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Share Your RECIPES Here

Discussion in 'Coffee Shack (Daily News/Economy)' started by newmisty, Jan 10, 2012.



  1. dirt to oil

    dirt to oil Gold Chaser Platinum Bling

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    flapper pie


    crust

    mix 1 1/4 cups graham crumbs ( 14 wafers ) with 1/4 cup sugar and 1 tsp cinnamon add 1/4 cup melted butter and mix, line a 9" pie plate holding back about 1/2 cup , a fork works better than a spoon
    for packing the graham mix ( pack it as well as you can )

    seperate 3 eggs ( the original recipe calls for 2 but I like more meringue)

    mix 1/4 cup sugar with 1/4 cup corn starch , add the yokes and mix into a paste , add a little bit of milk
    and stir in , slowly add the rest of the ,milk

    cook over medium heat stirring all the while
    once it starts to thicken and boils stir it up a bit more , maybe about a min. add vanilla at this stage

    remove from heat set aside for no more than 5 min stir twice during this time ( while you make the meringue) then pour in to shell

    beat the 3 egg whites a bit add a pinch of cream of tartar ( seems unnecessary but I have never had a meringue fail when using it , beat a little more and gradually add about 1/3 or maybe a bit more of a cup of sugar ( I put the sugar in a bowl then tap it with the knife I leveled the sugar off with so to slowly add it to the mix), beat till stiff , its ok to stop and check pull the beaters out and see if they make stiff peaks if not beat some more ( never use a plastic bowl it can hold a bit of oil which will keep the meringue from forming ) pile on top of the hot pudding mix , spread evenly making sure to seal the meringue around the pie dish ( when cooked the meringue will shrink away from the edge if you miss this step) I also form a few peaks with the knife , then sprinkle the remaining graham mix and bake at 350 for 20 to 25 min till golden brown . remove from oven to a rack ,

    this pie is best served slightly warm ( if making a roast I will time it so it goes in right after the roast comes out , it will come out just before you serve dinner , making it the perfect temp about 45 min to 1 hour later when you serve dessert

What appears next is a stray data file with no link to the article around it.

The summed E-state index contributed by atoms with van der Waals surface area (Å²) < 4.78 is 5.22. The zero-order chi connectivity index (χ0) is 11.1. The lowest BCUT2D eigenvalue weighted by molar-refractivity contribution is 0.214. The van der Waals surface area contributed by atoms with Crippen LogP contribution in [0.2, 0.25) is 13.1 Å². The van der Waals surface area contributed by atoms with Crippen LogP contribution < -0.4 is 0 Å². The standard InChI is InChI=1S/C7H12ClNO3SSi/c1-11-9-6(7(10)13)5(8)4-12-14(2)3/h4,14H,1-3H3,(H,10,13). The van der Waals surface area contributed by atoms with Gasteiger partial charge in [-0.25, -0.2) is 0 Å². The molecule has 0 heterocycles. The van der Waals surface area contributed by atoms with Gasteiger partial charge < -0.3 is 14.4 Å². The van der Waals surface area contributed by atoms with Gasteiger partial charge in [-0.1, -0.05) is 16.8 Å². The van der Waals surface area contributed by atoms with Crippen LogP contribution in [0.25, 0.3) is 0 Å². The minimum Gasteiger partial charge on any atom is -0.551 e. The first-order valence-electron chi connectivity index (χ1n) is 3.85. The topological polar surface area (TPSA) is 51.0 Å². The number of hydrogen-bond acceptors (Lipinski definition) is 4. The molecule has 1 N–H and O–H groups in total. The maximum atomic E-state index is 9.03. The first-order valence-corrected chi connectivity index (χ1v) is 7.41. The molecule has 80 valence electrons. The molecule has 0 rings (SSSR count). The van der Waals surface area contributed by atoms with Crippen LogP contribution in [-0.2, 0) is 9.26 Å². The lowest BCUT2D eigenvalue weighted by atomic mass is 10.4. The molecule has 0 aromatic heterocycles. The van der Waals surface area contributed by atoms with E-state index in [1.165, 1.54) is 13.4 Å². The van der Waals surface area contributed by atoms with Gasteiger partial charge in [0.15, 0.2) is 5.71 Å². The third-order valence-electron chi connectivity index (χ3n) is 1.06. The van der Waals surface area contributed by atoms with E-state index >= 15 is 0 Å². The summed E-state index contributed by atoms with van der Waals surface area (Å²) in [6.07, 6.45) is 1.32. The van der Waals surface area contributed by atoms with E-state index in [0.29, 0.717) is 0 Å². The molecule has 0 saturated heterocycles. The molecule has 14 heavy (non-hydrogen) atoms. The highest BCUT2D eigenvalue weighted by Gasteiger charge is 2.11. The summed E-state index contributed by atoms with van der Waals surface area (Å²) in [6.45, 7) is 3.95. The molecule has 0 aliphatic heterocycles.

crust
    1 1/4 cups graham crumbs
    1/4b cup sugar
    1 tsp cinnamon
    1/4 cup melted butter

    filling
    1/4 cup cornstarch
    1/4 cup sugar
    3 egg yolks
    1/2 teaspoon vanilla ( optional 1 sliced ripe banana , add right after milk before cooking, wonderful)
    2 cups whole milk

    meringue

    3 egg whites
    pinch of cream of tartar
    1/3 cup sugar


    wonderful dessert with not that much effort
     
  2. MNeagle

    MNeagle New Member

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    Location:
    Minnesota ~ 10,000 Lakes!
    Cabin Stew

    No need to brown the meat

    2 pounds stew meat, cubed
    1 20-ounce can tomatoes
    1 box frozen peas
    6 carrots, sliced
    3 small onions, chopped
    1 cup celery, sliced
    3 medium potatoes, diced
    2 tablespoons sugar
    1 tablespoon salt
    1/4 teaspoon pepper
    1/4 cup tapioca
    1 5-ounce water chestnuts, drained and sliced
    1/4 cup dry red wine

    Put all ingredients in casserole. Stir to blend. Cover.

    Bake at 275 degrees for 5 hours or longer. Freezes well.

    Serves 8.


    (Can also be done in a crockpot: low-setting). After a fresh 7 inches of new snow today, this was great to enjoy. Hope you like it too!
     
  3. searcher

    searcher Mother Lode Found Site Supporter ++ Mother Lode

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    How to Cook a Rabbit, Pt. 1: Butchering

    [video=youtube_share;LVPpyrA3UQo]http://youtu.be/LVPpyrA3UQo[/video]

    http://youtu.be/LVPpyrA3UQo


    How to Cook a Rabbit, Pt. 2: Rabbit Cacciatore w/Creamy Polenta

    [video=youtube_share;8H6B1g8w3Ws]http://youtu.be/8H6B1g8w3Ws[/video]

    http://youtu.be/8H6B1g8w3Ws
     
  4. searcher

    searcher Mother Lode Found Site Supporter ++ Mother Lode

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    St. Patrick’s Day: Colcannon (Irish mashed potatoes and cabbage)[h=2]In colcannon, mashed potatoes and cabbage are combined to create a dish that will feel like a welcome to the Emerald Isle on St. Patrick's Day.
    [/h] By Perre Coleman Magness, The Runaway Spoon / March 17, 2014


    • 1.jpg